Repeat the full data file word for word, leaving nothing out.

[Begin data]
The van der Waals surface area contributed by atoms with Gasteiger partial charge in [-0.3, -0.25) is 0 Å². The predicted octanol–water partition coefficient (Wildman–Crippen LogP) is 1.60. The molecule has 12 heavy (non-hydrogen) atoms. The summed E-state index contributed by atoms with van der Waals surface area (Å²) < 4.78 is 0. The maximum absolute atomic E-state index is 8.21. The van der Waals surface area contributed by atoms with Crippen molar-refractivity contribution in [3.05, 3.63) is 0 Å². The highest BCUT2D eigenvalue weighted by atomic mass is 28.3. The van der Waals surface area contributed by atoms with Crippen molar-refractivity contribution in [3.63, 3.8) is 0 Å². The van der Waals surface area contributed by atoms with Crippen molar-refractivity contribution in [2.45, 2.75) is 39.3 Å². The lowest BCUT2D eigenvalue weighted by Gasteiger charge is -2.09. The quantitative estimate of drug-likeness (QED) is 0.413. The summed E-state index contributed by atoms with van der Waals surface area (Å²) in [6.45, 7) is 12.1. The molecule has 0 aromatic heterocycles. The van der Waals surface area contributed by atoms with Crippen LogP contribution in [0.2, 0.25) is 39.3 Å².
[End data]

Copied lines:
The van der Waals surface area contributed by atoms with Gasteiger partial charge in [-0.3, -0.25) is 0 Å². The predicted octanol–water partition coefficient (Wildman–Crippen LogP) is 1.60. The molecule has 12 heavy (non-hydrogen) atoms. The summed E-state index contributed by atoms with van der Waals surface area (Å²) < 4.78 is 0. The maximum absolute atomic E-state index is 8.21. The van der Waals surface area contributed by atoms with Crippen molar-refractivity contribution in [3.05, 3.63) is 0 Å². The highest BCUT2D eigenvalue weighted by atomic mass is 28.3. The van der Waals surface area contributed by atoms with Crippen molar-refractivity contribution in [3.63, 3.8) is 0 Å². The van der Waals surface area contributed by atoms with Crippen molar-refractivity contribution in [2.45, 2.75) is 39.3 Å². The lowest BCUT2D eigenvalue weighted by Gasteiger charge is -2.09. The quantitative estimate of drug-likeness (QED) is 0.413. The summed E-state index contributed by atoms with van der Waals surface area (Å²) in [6.45, 7) is 12.1. The molecule has 0 aromatic heterocycles. The van der Waals surface area contributed by atoms with Crippen LogP contribution in [0.2, 0.25) is 39.3 Å².